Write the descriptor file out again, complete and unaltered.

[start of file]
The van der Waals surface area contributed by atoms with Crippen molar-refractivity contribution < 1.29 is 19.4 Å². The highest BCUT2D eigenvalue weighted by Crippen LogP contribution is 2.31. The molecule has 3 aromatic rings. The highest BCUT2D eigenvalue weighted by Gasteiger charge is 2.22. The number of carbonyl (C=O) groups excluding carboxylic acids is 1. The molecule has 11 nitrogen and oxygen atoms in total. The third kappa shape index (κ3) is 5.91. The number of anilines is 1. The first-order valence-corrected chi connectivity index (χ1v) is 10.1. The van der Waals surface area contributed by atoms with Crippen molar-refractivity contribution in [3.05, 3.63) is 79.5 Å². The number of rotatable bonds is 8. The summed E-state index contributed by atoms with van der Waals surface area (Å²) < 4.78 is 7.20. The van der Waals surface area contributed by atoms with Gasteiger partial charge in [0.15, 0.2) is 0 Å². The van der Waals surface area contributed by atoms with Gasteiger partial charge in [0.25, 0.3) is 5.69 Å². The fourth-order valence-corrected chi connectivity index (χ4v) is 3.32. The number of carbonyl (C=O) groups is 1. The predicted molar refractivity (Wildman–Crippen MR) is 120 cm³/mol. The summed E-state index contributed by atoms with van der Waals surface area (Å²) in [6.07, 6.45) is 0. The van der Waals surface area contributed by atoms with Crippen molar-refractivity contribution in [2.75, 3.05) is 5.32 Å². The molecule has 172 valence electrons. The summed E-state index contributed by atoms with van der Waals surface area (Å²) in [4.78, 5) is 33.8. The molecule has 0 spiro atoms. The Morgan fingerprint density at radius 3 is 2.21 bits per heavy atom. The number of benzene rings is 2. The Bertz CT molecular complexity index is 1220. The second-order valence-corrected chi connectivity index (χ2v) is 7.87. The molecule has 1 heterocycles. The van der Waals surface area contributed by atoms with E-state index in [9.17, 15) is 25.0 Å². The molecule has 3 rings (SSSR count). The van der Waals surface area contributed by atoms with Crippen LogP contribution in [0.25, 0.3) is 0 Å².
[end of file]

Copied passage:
The van der Waals surface area contributed by atoms with Crippen molar-refractivity contribution < 1.29 is 19.4 Å². The highest BCUT2D eigenvalue weighted by Crippen LogP contribution is 2.31. The molecule has 3 aromatic rings. The highest BCUT2D eigenvalue weighted by Gasteiger charge is 2.22. The number of carbonyl (C=O) groups excluding carboxylic acids is 1. The molecule has 11 nitrogen and oxygen atoms in total. The third kappa shape index (κ3) is 5.91. The number of anilines is 1. The first-order valence-corrected chi connectivity index (χ1v) is 10.1. The van der Waals surface area contributed by atoms with Crippen molar-refractivity contribution in [3.05, 3.63) is 79.5 Å². The number of rotatable bonds is 8. The summed E-state index contributed by atoms with van der Waals surface area (Å²) < 4.78 is 7.20. The van der Waals surface area contributed by atoms with Gasteiger partial charge in [0.15, 0.2) is 0 Å². The van der Waals surface area contributed by atoms with Gasteiger partial charge in [0.25, 0.3) is 5.69 Å². The fourth-order valence-corrected chi connectivity index (χ4v) is 3.32. The number of carbonyl (C=O) groups is 1. The predicted molar refractivity (Wildman–Crippen MR) is 120 cm³/mol. The summed E-state index contributed by atoms with van der Waals surface area (Å²) in [6.07, 6.45) is 0. The van der Waals surface area contributed by atoms with Crippen molar-refractivity contribution in [2.75, 3.05) is 5.32 Å². The molecule has 172 valence electrons. The summed E-state index contributed by atoms with van der Waals surface area (Å²) in [4.78, 5) is 33.8. The molecule has 0 spiro atoms. The Morgan fingerprint density at radius 3 is 2.21 bits per heavy atom. The number of benzene rings is 2. The Bertz CT molecular complexity index is 1220. The second-order valence-corrected chi connectivity index (χ2v) is 7.87. The molecule has 1 heterocycles. The van der Waals surface area contributed by atoms with E-state index in [9.17, 15) is 25.0 Å². The molecule has 3 rings (SSSR count). The van der Waals surface area contributed by atoms with Crippen LogP contribution in [0.25, 0.3) is 0 Å².